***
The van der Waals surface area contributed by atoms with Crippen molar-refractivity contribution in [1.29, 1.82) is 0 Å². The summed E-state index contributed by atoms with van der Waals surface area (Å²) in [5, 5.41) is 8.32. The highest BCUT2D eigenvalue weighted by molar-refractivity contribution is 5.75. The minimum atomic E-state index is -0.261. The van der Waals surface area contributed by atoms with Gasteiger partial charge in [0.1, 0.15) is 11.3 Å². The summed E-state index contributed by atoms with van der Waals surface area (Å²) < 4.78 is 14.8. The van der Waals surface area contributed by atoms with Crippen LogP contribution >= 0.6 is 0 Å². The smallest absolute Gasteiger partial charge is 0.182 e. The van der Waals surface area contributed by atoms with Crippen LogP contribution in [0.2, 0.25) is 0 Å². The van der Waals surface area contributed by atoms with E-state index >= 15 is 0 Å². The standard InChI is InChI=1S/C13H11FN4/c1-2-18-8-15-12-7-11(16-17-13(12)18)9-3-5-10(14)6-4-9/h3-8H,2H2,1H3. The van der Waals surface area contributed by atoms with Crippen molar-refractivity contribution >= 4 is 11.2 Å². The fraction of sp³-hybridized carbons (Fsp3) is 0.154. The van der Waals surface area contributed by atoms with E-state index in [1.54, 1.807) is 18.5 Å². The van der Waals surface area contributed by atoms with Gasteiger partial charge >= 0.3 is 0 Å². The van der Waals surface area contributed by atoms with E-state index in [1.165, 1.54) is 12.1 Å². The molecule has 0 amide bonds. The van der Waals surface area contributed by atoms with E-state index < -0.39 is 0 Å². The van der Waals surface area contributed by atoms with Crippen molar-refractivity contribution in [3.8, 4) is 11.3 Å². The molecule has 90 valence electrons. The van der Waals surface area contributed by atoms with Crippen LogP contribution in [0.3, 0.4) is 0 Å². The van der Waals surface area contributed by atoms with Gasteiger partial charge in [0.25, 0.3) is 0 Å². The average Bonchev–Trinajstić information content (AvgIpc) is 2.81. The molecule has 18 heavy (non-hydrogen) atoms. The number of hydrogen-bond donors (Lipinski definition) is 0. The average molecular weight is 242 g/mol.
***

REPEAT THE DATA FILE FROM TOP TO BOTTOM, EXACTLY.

The van der Waals surface area contributed by atoms with Crippen molar-refractivity contribution in [1.29, 1.82) is 0 Å². The summed E-state index contributed by atoms with van der Waals surface area (Å²) in [5, 5.41) is 8.32. The highest BCUT2D eigenvalue weighted by molar-refractivity contribution is 5.75. The minimum atomic E-state index is -0.261. The van der Waals surface area contributed by atoms with Gasteiger partial charge in [0.1, 0.15) is 11.3 Å². The summed E-state index contributed by atoms with van der Waals surface area (Å²) < 4.78 is 14.8. The van der Waals surface area contributed by atoms with Crippen LogP contribution >= 0.6 is 0 Å². The smallest absolute Gasteiger partial charge is 0.182 e. The van der Waals surface area contributed by atoms with Crippen LogP contribution in [0.2, 0.25) is 0 Å². The van der Waals surface area contributed by atoms with E-state index >= 15 is 0 Å². The standard InChI is InChI=1S/C13H11FN4/c1-2-18-8-15-12-7-11(16-17-13(12)18)9-3-5-10(14)6-4-9/h3-8H,2H2,1H3. The van der Waals surface area contributed by atoms with Crippen molar-refractivity contribution >= 4 is 11.2 Å². The fraction of sp³-hybridized carbons (Fsp3) is 0.154. The van der Waals surface area contributed by atoms with E-state index in [1.54, 1.807) is 18.5 Å². The van der Waals surface area contributed by atoms with Gasteiger partial charge >= 0.3 is 0 Å². The van der Waals surface area contributed by atoms with E-state index in [1.165, 1.54) is 12.1 Å². The molecule has 0 amide bonds. The van der Waals surface area contributed by atoms with E-state index < -0.39 is 0 Å². The van der Waals surface area contributed by atoms with Crippen molar-refractivity contribution in [3.8, 4) is 11.3 Å². The molecule has 90 valence electrons. The van der Waals surface area contributed by atoms with Crippen LogP contribution in [0.3, 0.4) is 0 Å². The van der Waals surface area contributed by atoms with Gasteiger partial charge in [0.25, 0.3) is 0 Å². The average Bonchev–Trinajstić information content (AvgIpc) is 2.81. The molecule has 18 heavy (non-hydrogen) atoms. The number of hydrogen-bond donors (Lipinski definition) is 0. The average molecular weight is 242 g/mol.